The theme here is a purity of fruit accompanied by power and structure (acid and tannin help to balance the fruit) that we don’t often see in California wines! The reason simply is the effect that glycerol has on our domestic wines. The higher sugars at ripeness lend an almost sweet lushness to our wines resulting in what appears to be less structure and more of a fleshy, fat, rich mid-palate for ease of drinking and a very pleasurable early life of the wine. The only trade-off is that the lack of powerful structure tends to reduce our domestic wines' capacity for aging. Moreover, the fruit and mineral characteristics of these Bordeaux wines are very different from domestic Merlot and Cabernet wines from say Napa or Sonoma – mainly due to the lack of limestone there, which is very prevalent in Bordeaux.

The second stop on our tour s with Sofie Fourcade – owner of Cote Baleau, Chateau Grands Murailles, and Clos St. Martin. Here, we were treated to a glimpse into the glorified history that makes Bordeaux so interesting and compelling. Sofie is a descendant of the original owners who planted the first vines on the land dating back to 1743. And she still lives in the house from the time period. She actually resembles a picture of the patriarch in a picture from the period.

Having worked at a similar a winery in Napa Valley with a similar story, Chateau Montelena, I did not feel so much as an outsider, but realize how much history plays in winemaking.

We were greeted by Sofie, her winemaker, the courtier (the winery’s agent to the marketplace) and the American Importer Jeffery Davies. Make sure you see our videos from the tasting.

Cote de Baleau has the unique distinction of being the smallest Grand Cru winery in the Right Bank! Michelle Rolland is the consulting winemaker. The soil profile consists of Clay atop Limestone. The assemblage (composition) is 70% Merlot, 20 % Cabernet Franc, and 10% Cabernet Sauvignon.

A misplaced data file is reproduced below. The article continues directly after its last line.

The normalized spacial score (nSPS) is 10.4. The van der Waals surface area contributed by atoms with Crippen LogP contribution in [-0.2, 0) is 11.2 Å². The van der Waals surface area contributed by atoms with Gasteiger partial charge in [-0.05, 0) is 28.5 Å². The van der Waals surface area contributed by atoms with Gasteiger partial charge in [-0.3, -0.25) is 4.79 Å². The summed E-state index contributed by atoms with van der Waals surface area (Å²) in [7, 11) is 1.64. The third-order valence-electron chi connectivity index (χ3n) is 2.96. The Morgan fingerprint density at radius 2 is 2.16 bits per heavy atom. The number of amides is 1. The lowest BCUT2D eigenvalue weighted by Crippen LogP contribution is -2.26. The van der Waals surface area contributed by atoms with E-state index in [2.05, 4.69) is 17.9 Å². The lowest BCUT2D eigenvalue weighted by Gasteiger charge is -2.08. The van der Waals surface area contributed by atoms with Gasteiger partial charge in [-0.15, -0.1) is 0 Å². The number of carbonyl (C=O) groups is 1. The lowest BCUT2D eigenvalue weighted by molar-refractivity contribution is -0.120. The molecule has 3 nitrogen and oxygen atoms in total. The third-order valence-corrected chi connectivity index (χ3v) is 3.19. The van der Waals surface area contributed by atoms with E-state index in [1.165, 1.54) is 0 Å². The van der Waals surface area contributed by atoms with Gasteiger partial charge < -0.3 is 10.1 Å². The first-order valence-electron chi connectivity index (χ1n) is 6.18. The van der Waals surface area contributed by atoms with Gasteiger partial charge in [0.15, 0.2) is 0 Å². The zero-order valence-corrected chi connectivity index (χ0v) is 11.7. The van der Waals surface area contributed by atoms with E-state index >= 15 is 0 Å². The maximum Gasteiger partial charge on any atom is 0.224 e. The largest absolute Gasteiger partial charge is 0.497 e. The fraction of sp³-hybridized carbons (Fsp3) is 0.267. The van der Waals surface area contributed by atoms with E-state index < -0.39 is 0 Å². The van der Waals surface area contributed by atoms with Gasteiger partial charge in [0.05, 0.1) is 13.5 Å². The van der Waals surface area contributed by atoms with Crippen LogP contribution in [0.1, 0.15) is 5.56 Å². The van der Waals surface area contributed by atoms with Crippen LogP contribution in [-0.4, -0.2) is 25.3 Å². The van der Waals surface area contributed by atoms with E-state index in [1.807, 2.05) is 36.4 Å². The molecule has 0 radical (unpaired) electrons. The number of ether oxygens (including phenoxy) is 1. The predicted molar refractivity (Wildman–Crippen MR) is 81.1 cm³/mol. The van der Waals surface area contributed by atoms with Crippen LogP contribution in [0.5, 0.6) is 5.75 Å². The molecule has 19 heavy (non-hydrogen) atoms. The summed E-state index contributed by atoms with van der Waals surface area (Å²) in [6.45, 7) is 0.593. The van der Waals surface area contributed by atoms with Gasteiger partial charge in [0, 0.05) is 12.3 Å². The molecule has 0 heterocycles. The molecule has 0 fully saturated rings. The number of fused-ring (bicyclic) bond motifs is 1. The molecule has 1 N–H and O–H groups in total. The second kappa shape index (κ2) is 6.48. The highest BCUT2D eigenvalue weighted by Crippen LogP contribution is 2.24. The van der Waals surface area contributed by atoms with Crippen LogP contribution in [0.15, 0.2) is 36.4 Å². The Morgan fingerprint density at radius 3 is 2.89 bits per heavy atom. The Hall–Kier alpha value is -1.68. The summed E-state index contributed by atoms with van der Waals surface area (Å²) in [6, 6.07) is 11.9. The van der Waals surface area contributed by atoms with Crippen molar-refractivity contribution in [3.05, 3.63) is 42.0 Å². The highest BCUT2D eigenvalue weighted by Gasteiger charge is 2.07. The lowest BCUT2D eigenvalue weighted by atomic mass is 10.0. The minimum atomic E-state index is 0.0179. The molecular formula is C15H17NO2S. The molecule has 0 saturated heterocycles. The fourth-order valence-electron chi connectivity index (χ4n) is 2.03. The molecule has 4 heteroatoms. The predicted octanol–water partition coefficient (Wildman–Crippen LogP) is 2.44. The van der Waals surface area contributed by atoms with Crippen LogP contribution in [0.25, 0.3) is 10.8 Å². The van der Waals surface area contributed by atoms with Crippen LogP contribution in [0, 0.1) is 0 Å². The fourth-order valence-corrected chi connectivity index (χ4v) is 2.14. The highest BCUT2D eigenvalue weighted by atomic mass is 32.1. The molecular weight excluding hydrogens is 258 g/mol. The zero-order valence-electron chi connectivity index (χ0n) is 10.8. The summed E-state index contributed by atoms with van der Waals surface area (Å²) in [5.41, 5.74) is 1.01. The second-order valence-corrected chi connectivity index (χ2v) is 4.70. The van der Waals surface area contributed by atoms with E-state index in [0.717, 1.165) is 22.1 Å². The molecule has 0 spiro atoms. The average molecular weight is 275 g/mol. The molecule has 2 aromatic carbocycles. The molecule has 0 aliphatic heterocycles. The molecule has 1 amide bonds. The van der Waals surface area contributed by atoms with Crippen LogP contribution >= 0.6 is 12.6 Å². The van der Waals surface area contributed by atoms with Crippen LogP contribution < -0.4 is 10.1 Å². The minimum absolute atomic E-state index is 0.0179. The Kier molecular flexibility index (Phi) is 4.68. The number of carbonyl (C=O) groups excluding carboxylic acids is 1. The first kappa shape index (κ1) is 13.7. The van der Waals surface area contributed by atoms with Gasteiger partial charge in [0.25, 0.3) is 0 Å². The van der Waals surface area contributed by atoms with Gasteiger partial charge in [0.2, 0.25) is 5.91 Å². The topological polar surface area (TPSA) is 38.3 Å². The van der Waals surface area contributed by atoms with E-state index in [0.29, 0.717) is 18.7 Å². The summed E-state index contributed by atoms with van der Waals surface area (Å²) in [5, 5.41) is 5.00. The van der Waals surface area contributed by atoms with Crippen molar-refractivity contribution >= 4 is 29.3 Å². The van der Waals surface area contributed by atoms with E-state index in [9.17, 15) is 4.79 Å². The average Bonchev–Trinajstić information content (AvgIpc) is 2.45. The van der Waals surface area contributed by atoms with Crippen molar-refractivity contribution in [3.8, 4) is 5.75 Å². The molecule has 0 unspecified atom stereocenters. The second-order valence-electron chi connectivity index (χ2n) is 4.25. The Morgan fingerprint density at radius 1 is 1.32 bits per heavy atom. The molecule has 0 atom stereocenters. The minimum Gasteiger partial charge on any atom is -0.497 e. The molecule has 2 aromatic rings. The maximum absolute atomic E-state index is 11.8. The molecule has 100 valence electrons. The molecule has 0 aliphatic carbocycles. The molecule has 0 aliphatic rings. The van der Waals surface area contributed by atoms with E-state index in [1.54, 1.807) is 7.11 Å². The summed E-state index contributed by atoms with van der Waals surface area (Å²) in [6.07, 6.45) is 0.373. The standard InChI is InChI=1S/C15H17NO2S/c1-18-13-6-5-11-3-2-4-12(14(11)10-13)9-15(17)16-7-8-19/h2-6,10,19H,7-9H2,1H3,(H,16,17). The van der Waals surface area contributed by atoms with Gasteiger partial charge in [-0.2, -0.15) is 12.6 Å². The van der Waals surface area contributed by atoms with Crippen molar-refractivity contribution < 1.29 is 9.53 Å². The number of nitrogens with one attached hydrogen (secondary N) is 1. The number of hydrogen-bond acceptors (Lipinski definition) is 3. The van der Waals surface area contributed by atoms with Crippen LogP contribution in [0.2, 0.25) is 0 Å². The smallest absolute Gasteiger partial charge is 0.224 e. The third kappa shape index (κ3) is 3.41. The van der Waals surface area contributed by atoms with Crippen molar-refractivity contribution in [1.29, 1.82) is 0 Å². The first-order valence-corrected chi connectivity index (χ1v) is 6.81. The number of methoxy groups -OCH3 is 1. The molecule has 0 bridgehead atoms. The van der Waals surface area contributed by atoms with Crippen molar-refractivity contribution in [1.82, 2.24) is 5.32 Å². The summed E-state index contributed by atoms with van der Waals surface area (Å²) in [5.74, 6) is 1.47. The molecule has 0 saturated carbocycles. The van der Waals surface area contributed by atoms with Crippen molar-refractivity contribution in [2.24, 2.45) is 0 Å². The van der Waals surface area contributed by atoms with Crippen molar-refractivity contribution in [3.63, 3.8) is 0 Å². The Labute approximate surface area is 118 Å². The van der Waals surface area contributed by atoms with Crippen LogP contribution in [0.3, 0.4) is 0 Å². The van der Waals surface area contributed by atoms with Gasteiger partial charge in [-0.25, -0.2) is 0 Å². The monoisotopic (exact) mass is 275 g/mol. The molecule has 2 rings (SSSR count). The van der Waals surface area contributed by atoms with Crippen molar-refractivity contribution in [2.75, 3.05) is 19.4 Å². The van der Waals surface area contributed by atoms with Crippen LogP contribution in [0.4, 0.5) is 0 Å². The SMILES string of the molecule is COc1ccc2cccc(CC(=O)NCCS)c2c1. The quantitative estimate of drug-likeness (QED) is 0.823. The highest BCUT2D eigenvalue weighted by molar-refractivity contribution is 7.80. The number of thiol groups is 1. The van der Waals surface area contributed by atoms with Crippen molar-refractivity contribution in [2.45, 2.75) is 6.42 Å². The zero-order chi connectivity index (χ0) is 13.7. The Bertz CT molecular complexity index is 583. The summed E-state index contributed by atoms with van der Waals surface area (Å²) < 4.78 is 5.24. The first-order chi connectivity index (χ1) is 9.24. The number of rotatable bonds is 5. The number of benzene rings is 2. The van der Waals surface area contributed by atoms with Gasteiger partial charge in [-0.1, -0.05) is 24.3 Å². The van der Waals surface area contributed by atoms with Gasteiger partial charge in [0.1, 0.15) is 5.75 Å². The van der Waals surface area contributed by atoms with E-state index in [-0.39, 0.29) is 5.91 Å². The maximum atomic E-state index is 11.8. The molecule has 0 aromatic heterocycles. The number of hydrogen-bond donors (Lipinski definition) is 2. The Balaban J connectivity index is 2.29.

The yields are 40 to 42 hl/ha; 8 to 9 bunches per vine; 11,800 vines per hectare - average in Saint Emilion are 5,500 vines per hectare to put things into perspective. This closely planted, dense vine system encourages competition among the vines and helps drive the roots deeper, thus increasing tolerance to drought and heavy rains. We found out that in 2007, those who waited to harvest in late October after the August and September rains were rewarded with ripe fruit and made the best wines in the vintage producing fruit forward wines that balanced the intense power and structure of the wine. 1000 cases on average produced.

After tasting, we sat down for lunch in the house from the 18th Century. Small greens with olive oil and balsamic vinaigrette served in the middle of a warm chevre based cheese wrapped with JAMBON-YUM.

Steak grilled over smoked wood-cuttings from Merlot vines and canes! COOL and unique smoky taste. The starch was a classic potato gratin which had a unique creamy sauce throughout the layers of potatoes. Cheese course consisted of soft brie, cave aged chevre, and olive infused pungent Spanish Manchega.

Sofie’s wines are gorgeous and the lunch was exquisite. All in all a great visit.